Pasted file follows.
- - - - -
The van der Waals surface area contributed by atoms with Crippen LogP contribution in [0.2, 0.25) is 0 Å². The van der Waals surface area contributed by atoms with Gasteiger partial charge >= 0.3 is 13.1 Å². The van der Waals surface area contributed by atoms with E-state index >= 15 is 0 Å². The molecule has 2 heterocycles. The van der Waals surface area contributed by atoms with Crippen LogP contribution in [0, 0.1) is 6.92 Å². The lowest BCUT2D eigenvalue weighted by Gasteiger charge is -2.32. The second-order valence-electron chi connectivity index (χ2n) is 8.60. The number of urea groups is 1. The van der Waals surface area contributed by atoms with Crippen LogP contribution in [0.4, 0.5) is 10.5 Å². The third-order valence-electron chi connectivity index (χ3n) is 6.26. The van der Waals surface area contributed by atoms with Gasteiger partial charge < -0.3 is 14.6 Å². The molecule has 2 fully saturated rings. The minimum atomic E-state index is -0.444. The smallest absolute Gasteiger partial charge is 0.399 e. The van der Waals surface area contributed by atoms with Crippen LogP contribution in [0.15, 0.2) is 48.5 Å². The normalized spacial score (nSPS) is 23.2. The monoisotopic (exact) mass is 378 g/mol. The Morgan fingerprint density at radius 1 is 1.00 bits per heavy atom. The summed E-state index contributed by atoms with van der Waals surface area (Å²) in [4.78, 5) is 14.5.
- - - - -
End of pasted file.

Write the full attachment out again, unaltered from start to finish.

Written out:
The van der Waals surface area contributed by atoms with Crippen LogP contribution in [0.2, 0.25) is 0 Å². The van der Waals surface area contributed by atoms with Gasteiger partial charge >= 0.3 is 13.1 Å². The van der Waals surface area contributed by atoms with E-state index >= 15 is 0 Å². The molecule has 2 heterocycles. The van der Waals surface area contributed by atoms with Crippen LogP contribution in [0, 0.1) is 6.92 Å². The lowest BCUT2D eigenvalue weighted by Gasteiger charge is -2.32. The second-order valence-electron chi connectivity index (χ2n) is 8.60. The number of urea groups is 1. The van der Waals surface area contributed by atoms with Crippen LogP contribution in [0.4, 0.5) is 10.5 Å². The third-order valence-electron chi connectivity index (χ3n) is 6.26. The van der Waals surface area contributed by atoms with Gasteiger partial charge < -0.3 is 14.6 Å². The molecule has 2 fully saturated rings. The minimum atomic E-state index is -0.444. The smallest absolute Gasteiger partial charge is 0.399 e. The van der Waals surface area contributed by atoms with Crippen LogP contribution in [0.15, 0.2) is 48.5 Å². The normalized spacial score (nSPS) is 23.2. The monoisotopic (exact) mass is 378 g/mol. The Morgan fingerprint density at radius 1 is 1.00 bits per heavy atom. The summed E-state index contributed by atoms with van der Waals surface area (Å²) in [4.78, 5) is 14.5.